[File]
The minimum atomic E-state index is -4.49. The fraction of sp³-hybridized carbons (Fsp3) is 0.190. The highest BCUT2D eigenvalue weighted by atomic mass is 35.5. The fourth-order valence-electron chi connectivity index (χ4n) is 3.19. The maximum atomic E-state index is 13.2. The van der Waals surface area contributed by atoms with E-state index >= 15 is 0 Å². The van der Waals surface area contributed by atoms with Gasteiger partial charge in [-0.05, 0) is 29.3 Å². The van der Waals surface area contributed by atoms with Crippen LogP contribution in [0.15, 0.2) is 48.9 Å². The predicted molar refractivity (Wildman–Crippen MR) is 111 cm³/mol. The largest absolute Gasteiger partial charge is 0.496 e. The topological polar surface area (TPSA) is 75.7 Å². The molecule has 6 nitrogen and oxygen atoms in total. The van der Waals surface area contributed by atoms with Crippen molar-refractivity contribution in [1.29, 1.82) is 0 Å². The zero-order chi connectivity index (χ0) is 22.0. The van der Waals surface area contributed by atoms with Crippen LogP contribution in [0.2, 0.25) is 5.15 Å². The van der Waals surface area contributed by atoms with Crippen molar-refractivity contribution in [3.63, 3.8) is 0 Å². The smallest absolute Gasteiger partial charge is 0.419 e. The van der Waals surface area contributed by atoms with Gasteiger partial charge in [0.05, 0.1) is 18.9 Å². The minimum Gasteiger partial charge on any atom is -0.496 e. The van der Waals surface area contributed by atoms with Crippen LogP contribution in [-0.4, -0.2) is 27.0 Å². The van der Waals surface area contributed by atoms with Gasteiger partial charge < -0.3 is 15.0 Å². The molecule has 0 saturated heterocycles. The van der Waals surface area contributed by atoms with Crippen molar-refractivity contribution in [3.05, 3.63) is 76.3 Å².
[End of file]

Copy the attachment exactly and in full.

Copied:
The minimum atomic E-state index is -4.49. The fraction of sp³-hybridized carbons (Fsp3) is 0.190. The highest BCUT2D eigenvalue weighted by atomic mass is 35.5. The fourth-order valence-electron chi connectivity index (χ4n) is 3.19. The maximum atomic E-state index is 13.2. The van der Waals surface area contributed by atoms with E-state index >= 15 is 0 Å². The van der Waals surface area contributed by atoms with Gasteiger partial charge in [-0.05, 0) is 29.3 Å². The van der Waals surface area contributed by atoms with Crippen LogP contribution in [0.15, 0.2) is 48.9 Å². The predicted molar refractivity (Wildman–Crippen MR) is 111 cm³/mol. The largest absolute Gasteiger partial charge is 0.496 e. The topological polar surface area (TPSA) is 75.7 Å². The molecule has 6 nitrogen and oxygen atoms in total. The van der Waals surface area contributed by atoms with Crippen molar-refractivity contribution in [1.29, 1.82) is 0 Å². The zero-order chi connectivity index (χ0) is 22.0. The van der Waals surface area contributed by atoms with Crippen LogP contribution in [0.2, 0.25) is 5.15 Å². The van der Waals surface area contributed by atoms with Crippen molar-refractivity contribution in [3.63, 3.8) is 0 Å². The smallest absolute Gasteiger partial charge is 0.419 e. The van der Waals surface area contributed by atoms with Gasteiger partial charge in [0.05, 0.1) is 18.9 Å². The minimum Gasteiger partial charge on any atom is -0.496 e. The van der Waals surface area contributed by atoms with Crippen LogP contribution in [-0.4, -0.2) is 27.0 Å². The van der Waals surface area contributed by atoms with Gasteiger partial charge < -0.3 is 15.0 Å². The molecule has 0 saturated heterocycles. The van der Waals surface area contributed by atoms with Crippen molar-refractivity contribution in [3.05, 3.63) is 76.3 Å².